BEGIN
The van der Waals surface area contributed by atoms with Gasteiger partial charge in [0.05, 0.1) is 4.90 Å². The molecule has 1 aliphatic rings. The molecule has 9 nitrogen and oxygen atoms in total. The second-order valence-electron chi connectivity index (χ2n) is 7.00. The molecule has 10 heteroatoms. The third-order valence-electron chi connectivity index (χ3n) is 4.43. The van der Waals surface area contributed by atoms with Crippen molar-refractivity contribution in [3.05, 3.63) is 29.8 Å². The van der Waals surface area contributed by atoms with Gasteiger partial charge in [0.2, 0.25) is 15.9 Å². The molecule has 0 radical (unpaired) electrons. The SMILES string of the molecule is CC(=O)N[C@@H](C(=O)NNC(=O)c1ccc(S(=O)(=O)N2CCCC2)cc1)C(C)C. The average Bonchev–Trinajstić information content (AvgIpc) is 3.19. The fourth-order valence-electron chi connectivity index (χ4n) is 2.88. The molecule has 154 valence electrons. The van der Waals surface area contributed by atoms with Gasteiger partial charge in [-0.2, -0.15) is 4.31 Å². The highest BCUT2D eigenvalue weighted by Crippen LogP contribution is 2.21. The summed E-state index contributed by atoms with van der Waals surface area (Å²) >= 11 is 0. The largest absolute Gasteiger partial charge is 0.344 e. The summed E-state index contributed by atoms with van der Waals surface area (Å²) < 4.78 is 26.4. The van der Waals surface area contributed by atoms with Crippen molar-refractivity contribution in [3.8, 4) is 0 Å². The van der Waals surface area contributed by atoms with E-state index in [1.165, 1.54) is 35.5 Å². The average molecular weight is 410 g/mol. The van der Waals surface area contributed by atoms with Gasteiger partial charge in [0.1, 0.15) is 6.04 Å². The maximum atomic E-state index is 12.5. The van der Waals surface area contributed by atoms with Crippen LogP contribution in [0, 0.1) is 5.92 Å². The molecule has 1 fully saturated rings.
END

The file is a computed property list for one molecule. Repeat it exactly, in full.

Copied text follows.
The van der Waals surface area contributed by atoms with Gasteiger partial charge in [0.05, 0.1) is 4.90 Å². The molecule has 1 aliphatic rings. The molecule has 9 nitrogen and oxygen atoms in total. The second-order valence-electron chi connectivity index (χ2n) is 7.00. The molecule has 10 heteroatoms. The third-order valence-electron chi connectivity index (χ3n) is 4.43. The van der Waals surface area contributed by atoms with Crippen molar-refractivity contribution in [3.05, 3.63) is 29.8 Å². The van der Waals surface area contributed by atoms with Gasteiger partial charge in [0.2, 0.25) is 15.9 Å². The molecule has 0 radical (unpaired) electrons. The SMILES string of the molecule is CC(=O)N[C@@H](C(=O)NNC(=O)c1ccc(S(=O)(=O)N2CCCC2)cc1)C(C)C. The average Bonchev–Trinajstić information content (AvgIpc) is 3.19. The fourth-order valence-electron chi connectivity index (χ4n) is 2.88. The molecule has 154 valence electrons. The van der Waals surface area contributed by atoms with Gasteiger partial charge in [-0.2, -0.15) is 4.31 Å². The highest BCUT2D eigenvalue weighted by Crippen LogP contribution is 2.21. The summed E-state index contributed by atoms with van der Waals surface area (Å²) >= 11 is 0. The largest absolute Gasteiger partial charge is 0.344 e. The summed E-state index contributed by atoms with van der Waals surface area (Å²) < 4.78 is 26.4. The van der Waals surface area contributed by atoms with Crippen molar-refractivity contribution in [3.8, 4) is 0 Å². The van der Waals surface area contributed by atoms with E-state index in [1.165, 1.54) is 35.5 Å². The average molecular weight is 410 g/mol. The van der Waals surface area contributed by atoms with Gasteiger partial charge in [0.1, 0.15) is 6.04 Å². The maximum atomic E-state index is 12.5. The van der Waals surface area contributed by atoms with Crippen LogP contribution in [0, 0.1) is 5.92 Å². The molecule has 1 fully saturated rings.